For at least five years now we have been teaching Well-Being at St. Helen's College and in doing this we are ahead of the general trend. Some years ago, I attended a series of courses at Wellington College on Well-Being which featured the big names in this area, like Martin Seligman, Felicia Huppert and, of course, Anthony Seldon, the Head of Wellington.
On one occasion I happened to sit next to a psychologist who had written a course on positive psychology for children that she wanted to pilot. At the time there was no written material for Well-Being, but just lots of ideas. I therefore volunteered to trial her course and we have now run it at St. Helen's College ever since, with Year 5.
This term in Positive Psychology the children have been looking at Positive Meaning, which is one aspect of happiness. This is where one does kind acts for others. The Year 5 children began with kind acts for each other and this week their task was to do a kind act for their community, such as doing something for a neighbour, or old person or giving some of their possessions to charity. They then had to write about it in their Positive Well-Being Journal.
They wrote about what they did and how it made them feel, which in all cases was very happy, but the happiness of their neighbours or old people who benefited may well have been even greater. We don't, as a rule, go out of our way to do little kindnesses for people who we don't come across in our everyday life, so what the children have done is to create links with people who may be lonely or sad and this may touch them in a very meaningful way. Lots of children spoke about the happiness on the faces of those for whom they had baked cakes, made a card or chatted to about their lives, which in turn caused the children to feel happy.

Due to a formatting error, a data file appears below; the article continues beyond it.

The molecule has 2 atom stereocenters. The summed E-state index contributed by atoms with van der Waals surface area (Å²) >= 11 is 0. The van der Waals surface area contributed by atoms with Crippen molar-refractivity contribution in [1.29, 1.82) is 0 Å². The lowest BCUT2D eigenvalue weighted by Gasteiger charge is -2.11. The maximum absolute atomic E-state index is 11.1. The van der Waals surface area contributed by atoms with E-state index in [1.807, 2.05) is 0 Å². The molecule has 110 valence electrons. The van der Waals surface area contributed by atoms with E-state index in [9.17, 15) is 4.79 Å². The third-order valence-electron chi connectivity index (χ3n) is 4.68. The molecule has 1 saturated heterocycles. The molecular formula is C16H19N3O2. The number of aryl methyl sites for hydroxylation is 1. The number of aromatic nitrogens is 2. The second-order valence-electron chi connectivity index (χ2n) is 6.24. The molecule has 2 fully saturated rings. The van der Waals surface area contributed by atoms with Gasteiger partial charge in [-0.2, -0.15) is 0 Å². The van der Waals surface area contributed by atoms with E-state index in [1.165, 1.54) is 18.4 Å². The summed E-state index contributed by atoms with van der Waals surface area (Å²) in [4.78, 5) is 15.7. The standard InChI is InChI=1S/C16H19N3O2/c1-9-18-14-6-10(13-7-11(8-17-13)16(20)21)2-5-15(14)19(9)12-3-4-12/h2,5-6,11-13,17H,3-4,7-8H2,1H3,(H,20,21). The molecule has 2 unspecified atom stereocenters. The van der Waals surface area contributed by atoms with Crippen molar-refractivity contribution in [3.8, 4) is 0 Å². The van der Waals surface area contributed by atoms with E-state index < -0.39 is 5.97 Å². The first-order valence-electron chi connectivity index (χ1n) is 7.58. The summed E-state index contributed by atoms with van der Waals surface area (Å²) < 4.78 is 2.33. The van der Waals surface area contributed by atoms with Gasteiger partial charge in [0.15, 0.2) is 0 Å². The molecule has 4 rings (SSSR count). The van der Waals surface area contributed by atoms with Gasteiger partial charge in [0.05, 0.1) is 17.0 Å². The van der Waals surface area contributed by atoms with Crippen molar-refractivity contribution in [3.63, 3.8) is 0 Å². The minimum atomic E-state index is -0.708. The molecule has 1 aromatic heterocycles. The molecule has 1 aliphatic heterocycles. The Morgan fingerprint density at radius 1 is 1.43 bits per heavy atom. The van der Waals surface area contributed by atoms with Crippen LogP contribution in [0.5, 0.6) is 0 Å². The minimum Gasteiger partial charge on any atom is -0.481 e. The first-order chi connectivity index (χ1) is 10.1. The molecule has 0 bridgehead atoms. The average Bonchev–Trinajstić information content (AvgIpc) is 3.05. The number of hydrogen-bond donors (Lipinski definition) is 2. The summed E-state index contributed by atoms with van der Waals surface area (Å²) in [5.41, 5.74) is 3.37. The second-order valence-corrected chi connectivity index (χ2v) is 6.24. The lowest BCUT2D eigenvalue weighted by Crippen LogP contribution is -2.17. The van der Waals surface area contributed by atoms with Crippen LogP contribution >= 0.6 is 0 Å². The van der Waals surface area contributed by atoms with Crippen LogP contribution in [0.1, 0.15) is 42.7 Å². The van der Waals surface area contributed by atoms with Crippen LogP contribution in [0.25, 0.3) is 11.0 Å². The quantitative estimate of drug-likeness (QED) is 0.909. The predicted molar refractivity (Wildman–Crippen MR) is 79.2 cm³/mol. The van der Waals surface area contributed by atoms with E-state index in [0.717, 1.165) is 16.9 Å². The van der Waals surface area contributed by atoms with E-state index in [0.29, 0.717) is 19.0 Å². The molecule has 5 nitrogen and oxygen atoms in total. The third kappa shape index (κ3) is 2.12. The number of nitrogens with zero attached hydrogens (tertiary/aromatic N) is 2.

The other aspect of the article was the development into Mindfulness, which we have now practised at St. Helen's College for two years. Again we are ahead of the trend because we teach PawsB in Year 4, which looks at the brain as well as aspects of Mindfulness, and then in Year 6 we teach the .b course which was intended for secondary children, but which is fine for our Year 6 and is slightly different in the way that it presents the material.
It is interesting that the two School Council projects that the children chose for this term were visiting old people at Sweetcroft Old People's Home and the creation of a Zen Garden. These two choices represent the Well-Being and Mindfulness aspects of their curriculum, and may show that the children really do appreciate the aspects of caring for others and learning to be still. In the latest School Council notes the Year 2 children have asked if they could sit in the Zen Garden for five minutes before coming in from lunchtime play to calm themselves down before afternoon school! There is also a long queue of children who want to come on our fortnightly visits to Sweetcroft Old People's Home.
One of our three aims at St. Helen's College is to develop the spirituality and good character of the children and I hope that our courses in Well-Being, as well as the general ethos of the school, will teach the children that happiness is within, and not something to be acquired through external situations or possessions.
Happiness doesn't depend on any external conditions, it is governed by our mental attitude.
True happiness... is not attained through self-gratification, but through fidelity to a worthy purpose.
It is neither wealth nor splendour; but tranquillity and occupation which give you happiness.
If you want to be happy, be.